Features that closely resemble a Siamese cat!

Kamehameha Butterfly

State insect of Hawaii

Kaua’i ‘Ō‘ō

Calls could be heard up to a quarter mile away


Inhabits wetlands and woodlands worldwide!


There are more than 5,000 species worldwide!

Leatherback Sea Turtle

They are the largest living turtle and the only sea turtle without a hard shell!


The offspring of a lion and tiger parents!


There are around 5,000 different species!

Long-Eared Owl

Ear tufts make it look bigger!


Live in dens in rocks and under ledges!

Mahi Mahi (Dolphin Fish)

It's called the rabbit of the ocean because it multiplies so quickly.

Maine Coon

Folklore says it's half cat, half raccoon!

Masked Angelfish

All masked angelfish are female until sometime after sexual maturity, at which point some become male.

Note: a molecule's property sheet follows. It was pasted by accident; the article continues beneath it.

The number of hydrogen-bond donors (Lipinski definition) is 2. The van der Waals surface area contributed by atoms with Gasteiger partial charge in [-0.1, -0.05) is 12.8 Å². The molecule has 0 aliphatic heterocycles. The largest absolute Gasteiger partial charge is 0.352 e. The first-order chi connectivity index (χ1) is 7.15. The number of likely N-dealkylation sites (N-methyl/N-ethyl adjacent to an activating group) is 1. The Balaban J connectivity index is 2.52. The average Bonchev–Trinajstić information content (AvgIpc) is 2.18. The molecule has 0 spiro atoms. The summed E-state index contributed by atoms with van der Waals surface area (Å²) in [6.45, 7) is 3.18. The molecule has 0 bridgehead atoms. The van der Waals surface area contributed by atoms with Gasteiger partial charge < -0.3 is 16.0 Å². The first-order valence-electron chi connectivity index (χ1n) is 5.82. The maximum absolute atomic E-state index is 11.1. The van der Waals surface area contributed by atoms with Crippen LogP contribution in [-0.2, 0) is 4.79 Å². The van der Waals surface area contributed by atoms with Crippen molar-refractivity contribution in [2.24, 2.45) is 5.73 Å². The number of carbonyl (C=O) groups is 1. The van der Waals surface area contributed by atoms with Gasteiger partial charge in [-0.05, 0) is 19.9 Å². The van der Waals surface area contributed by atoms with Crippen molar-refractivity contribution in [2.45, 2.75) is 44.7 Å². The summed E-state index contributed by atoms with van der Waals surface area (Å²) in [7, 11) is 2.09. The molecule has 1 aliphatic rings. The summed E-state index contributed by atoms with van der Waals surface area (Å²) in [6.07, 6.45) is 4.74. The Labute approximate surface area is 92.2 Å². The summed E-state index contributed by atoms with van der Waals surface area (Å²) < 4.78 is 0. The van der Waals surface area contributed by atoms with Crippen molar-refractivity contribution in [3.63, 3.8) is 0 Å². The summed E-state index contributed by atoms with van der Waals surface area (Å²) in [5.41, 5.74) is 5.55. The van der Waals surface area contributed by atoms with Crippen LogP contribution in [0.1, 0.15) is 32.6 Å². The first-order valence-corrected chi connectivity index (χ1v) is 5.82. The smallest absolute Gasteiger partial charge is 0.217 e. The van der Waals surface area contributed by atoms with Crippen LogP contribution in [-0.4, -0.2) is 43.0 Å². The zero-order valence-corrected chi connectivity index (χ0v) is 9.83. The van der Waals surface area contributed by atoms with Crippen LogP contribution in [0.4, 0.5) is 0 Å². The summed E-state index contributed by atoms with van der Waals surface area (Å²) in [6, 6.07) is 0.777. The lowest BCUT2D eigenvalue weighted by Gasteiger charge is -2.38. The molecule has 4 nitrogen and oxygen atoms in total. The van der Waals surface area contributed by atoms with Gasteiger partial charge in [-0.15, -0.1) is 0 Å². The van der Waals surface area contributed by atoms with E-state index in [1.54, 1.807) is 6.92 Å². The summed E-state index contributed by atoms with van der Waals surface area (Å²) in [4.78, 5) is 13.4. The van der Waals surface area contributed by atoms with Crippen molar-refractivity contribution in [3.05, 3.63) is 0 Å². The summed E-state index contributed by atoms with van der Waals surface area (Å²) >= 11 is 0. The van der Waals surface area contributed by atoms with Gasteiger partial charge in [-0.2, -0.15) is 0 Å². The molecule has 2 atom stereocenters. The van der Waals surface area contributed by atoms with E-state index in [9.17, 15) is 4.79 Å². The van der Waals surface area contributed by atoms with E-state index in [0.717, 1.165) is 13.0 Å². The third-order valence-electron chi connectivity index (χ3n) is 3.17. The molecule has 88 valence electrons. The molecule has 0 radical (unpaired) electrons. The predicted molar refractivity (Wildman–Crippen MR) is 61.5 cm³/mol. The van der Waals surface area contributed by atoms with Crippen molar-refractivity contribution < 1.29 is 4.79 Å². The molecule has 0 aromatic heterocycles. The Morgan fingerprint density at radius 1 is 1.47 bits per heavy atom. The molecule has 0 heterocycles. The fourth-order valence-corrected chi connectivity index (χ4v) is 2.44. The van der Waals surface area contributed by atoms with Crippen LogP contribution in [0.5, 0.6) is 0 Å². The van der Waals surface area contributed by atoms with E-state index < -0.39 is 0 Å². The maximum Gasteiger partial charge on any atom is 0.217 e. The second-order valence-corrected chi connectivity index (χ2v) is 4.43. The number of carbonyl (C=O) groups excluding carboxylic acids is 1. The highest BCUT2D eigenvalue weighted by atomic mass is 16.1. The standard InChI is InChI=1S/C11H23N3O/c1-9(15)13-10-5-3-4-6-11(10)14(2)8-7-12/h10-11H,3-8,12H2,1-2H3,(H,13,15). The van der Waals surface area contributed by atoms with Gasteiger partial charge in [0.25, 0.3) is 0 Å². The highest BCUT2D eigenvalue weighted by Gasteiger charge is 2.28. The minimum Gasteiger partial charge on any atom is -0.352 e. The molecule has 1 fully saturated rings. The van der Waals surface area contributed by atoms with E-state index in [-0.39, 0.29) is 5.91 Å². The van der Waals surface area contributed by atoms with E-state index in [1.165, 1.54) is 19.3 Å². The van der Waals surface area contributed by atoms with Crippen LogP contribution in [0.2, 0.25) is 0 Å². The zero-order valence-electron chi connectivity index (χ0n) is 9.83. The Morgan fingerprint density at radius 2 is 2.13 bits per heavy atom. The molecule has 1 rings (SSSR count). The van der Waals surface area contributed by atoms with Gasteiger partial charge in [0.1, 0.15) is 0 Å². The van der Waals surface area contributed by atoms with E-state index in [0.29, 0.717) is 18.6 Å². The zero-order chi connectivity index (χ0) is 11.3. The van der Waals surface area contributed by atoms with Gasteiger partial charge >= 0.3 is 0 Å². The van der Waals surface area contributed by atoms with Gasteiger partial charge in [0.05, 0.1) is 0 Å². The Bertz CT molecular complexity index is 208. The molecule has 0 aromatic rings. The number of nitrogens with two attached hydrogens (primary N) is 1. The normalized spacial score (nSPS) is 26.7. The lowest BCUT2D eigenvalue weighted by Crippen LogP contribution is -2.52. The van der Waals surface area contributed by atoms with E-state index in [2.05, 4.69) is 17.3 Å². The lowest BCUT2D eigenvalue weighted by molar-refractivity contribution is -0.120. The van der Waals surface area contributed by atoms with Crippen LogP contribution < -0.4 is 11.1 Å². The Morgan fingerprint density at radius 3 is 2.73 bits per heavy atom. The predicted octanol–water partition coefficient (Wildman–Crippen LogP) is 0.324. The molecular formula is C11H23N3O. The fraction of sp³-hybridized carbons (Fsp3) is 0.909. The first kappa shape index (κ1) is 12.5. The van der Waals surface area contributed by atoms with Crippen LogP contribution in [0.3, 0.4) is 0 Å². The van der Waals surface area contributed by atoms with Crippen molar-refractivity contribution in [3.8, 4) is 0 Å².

There are 2,500 known species worldwide!


They have a symbiotic relationship with ants.


Some species have a poisonous bite!


Primarily hunts and feeds on Earthworms!


Has characteristics of two or more breeds!


Feeds on aquatic insects and water-spiders!


There are 250,000 different species!

Mountain Lion

Has no real natural predators!


Found on every continent on Earth!


The offspring of a horse and donkey parents!


Able to regrow lost or damaged limbs!

North American Black Bear

Short claws make them good tree climbers!

Oleander Hawk Moth

Oleander hawk moth caterpillars feed on the foliage of oleander, an extremely toxic plant to which they are immune.


Thought to be immune to certain snake venom!

Orb Weaver

Females are about four times the size of males


There are 13 different species worldwide


The owl can rotate its head some 270 degrees


Prefers to hunt at night than during the day!

Peacock Bass

Peacock bass is known for their aggressive behavior and predatory instincts, making them a challenging target for sport fishermen.


Females lay between 8 and 12 eggs per clutch!


Thought to have been domesticated in 9,000 BC!


Found in mountainous regions and rocky areas